To much money for what you get ! Never had any desire to go to Olive Garden ! 
Dec 5, 2012 2:37PM
The real problem is their menu change toward healthy and smaller portions. At a time when everyone is having to tighten their belts to get used to the "new normal" eating out has become a luxury for most. If I am treating myself it is not going to be to whole wheat, grilled, or low calorie anything for $14.95. I make that at home for 1/3 the cost nearly every other night. If I go out I want to feel like I got my money's worth. I don't want to feel like going home and making a sandwich afterward.
Dec 5, 2012 2:34PM

I've dined at Red Lobster many times since I was a child ....I'm 44 now. The food is a little pricey and the quality is not really up to par, not with our family members anyway. In my opinion there are better places to eat seafood for the money and the quality. The other I would like to mention is service. Last time we ate at Red Lobster we were in Surprise Az.....We were rather put out that no one was hardly there and it took what seemed forever to just get us seated plus the hostess could have used a little more training in customer interaction instead of being so rude. It wasn't an inviting experience to say the least.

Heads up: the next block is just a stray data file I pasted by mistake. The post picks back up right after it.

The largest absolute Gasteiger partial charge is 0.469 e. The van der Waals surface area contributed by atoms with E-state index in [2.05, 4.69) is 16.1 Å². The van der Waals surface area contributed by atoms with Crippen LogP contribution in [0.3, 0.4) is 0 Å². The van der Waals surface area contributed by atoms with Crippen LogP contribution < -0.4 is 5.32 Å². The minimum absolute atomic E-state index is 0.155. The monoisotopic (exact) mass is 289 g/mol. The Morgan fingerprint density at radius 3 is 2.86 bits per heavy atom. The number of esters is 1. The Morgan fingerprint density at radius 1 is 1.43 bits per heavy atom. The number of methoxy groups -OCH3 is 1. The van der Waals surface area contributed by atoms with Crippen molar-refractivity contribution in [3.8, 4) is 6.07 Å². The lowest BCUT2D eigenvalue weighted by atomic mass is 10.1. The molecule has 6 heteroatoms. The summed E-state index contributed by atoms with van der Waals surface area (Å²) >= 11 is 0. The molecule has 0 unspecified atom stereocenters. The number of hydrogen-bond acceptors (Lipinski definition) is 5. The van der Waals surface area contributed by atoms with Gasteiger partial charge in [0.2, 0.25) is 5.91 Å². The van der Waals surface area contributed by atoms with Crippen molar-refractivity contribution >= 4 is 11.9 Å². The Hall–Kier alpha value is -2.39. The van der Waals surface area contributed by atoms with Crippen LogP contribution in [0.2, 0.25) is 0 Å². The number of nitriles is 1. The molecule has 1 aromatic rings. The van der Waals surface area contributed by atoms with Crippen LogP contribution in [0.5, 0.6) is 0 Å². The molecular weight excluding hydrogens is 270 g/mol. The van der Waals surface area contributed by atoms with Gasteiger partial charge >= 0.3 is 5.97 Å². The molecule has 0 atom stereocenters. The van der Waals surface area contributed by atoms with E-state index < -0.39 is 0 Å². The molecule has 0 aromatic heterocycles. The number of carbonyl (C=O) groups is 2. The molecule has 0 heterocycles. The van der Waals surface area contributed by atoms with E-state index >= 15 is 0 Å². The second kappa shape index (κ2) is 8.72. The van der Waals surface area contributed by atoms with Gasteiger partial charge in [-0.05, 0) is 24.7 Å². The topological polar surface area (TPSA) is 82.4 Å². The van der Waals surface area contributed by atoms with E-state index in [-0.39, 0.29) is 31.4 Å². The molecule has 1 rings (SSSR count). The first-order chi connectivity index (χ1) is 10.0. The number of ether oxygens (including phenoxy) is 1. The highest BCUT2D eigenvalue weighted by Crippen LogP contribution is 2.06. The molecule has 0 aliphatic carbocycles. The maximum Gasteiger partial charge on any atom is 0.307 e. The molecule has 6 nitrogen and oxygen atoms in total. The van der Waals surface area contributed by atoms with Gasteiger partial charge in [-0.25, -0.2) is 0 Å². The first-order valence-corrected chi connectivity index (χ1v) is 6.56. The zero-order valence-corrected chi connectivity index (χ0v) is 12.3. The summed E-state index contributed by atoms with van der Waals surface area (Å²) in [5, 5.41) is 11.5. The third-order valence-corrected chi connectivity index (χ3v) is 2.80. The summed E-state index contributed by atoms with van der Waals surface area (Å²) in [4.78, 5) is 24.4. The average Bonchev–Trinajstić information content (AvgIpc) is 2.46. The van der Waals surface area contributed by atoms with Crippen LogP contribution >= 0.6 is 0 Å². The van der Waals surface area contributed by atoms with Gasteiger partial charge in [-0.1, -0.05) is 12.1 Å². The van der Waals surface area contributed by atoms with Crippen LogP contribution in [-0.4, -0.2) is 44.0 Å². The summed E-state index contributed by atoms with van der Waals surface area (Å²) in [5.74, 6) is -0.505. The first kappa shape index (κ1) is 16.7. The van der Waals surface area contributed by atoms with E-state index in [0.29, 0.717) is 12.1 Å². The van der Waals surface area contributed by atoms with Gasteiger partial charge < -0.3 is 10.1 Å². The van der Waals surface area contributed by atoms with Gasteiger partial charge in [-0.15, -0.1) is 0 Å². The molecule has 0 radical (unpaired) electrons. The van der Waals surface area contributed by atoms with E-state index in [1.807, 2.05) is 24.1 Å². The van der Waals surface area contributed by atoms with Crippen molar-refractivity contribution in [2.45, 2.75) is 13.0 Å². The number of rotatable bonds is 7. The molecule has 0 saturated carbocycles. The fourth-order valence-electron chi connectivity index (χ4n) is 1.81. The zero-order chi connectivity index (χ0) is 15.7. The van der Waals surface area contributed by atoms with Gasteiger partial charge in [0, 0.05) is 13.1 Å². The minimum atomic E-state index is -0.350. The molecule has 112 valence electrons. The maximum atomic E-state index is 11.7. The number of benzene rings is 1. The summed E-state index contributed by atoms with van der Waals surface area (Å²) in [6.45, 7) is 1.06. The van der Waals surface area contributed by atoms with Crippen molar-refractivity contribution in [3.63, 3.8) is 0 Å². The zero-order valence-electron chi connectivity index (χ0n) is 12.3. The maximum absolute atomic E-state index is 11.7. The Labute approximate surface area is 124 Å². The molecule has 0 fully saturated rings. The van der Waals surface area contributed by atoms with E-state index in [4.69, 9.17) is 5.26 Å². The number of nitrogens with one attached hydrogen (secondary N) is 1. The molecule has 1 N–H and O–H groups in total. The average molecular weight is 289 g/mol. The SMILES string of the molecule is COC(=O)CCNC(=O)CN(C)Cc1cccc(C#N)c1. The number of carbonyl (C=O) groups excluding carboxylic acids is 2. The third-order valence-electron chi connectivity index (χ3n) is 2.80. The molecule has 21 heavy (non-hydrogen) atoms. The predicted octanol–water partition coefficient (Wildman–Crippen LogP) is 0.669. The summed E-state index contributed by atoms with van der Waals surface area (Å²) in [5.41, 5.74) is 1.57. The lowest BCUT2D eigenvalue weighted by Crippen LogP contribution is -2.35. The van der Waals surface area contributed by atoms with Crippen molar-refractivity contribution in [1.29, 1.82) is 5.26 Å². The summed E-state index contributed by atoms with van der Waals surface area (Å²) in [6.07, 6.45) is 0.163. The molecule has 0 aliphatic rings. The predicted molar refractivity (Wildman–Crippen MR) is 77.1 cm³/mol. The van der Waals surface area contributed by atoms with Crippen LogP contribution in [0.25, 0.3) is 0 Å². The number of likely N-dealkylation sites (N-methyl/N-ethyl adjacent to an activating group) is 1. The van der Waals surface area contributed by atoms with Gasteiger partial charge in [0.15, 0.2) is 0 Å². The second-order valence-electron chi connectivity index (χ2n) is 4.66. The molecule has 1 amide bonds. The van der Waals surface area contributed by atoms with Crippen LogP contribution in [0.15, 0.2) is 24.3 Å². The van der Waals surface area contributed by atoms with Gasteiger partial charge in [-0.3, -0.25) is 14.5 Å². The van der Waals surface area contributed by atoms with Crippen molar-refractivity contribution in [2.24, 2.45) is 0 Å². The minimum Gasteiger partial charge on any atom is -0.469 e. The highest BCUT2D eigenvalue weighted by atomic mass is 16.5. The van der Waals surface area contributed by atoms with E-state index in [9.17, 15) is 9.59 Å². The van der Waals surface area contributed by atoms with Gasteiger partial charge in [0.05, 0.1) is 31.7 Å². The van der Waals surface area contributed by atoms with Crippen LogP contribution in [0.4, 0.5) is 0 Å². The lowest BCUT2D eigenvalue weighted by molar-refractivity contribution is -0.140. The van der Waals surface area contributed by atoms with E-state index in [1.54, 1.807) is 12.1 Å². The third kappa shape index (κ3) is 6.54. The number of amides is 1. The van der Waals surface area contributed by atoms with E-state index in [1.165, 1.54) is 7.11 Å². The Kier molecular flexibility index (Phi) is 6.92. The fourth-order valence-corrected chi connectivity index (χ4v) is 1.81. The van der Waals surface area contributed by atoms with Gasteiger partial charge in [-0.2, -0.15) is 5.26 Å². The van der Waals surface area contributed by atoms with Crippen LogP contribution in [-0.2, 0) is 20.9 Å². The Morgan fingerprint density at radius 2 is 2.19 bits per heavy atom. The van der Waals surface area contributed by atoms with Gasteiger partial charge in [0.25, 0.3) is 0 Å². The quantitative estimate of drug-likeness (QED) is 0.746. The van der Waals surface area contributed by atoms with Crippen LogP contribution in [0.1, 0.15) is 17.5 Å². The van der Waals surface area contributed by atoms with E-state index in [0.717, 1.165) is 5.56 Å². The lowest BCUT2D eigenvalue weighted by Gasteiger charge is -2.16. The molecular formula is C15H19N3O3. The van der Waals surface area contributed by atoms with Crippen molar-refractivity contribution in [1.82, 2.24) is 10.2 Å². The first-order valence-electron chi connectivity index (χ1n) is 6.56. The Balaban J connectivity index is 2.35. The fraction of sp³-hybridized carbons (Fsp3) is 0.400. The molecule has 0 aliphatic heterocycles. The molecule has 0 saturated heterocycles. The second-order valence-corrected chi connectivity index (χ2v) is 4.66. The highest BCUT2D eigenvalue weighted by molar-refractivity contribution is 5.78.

The Olive Garden is in my best opinion a mediocre place to eat Italian food and it too is a little pricey. I think the elderly crowd tend to like it because the food to me is rather bland.  I usually eat there because my 75 yr. old father likes it.....Everything there pretty much taste the same to me. We cook a much better Lasagna and spaghetti then they do at the house......

Dec 5, 2012 2:29PM
They're having difficulties because their food sucks.
Dec 5, 2012 2:29PM
At Olive Garden, they never bring a decent amount of sauce unless you make a special request. That's where the flavor is. Dry pasta is not why I go out to eat. The Dead Lobster needs to improve its food quality to justify its prices.
Dec 5, 2012 2:27PM
It would be far easier just to point out the obvious and state that they suffer from awful food.
Dec 5, 2012 2:27PM

My fiance and I attempted to eat at Red Lobster a few weeks ago. They were having the "crapfest" promotion, and seafood sounded good, so we decided to give it a shot.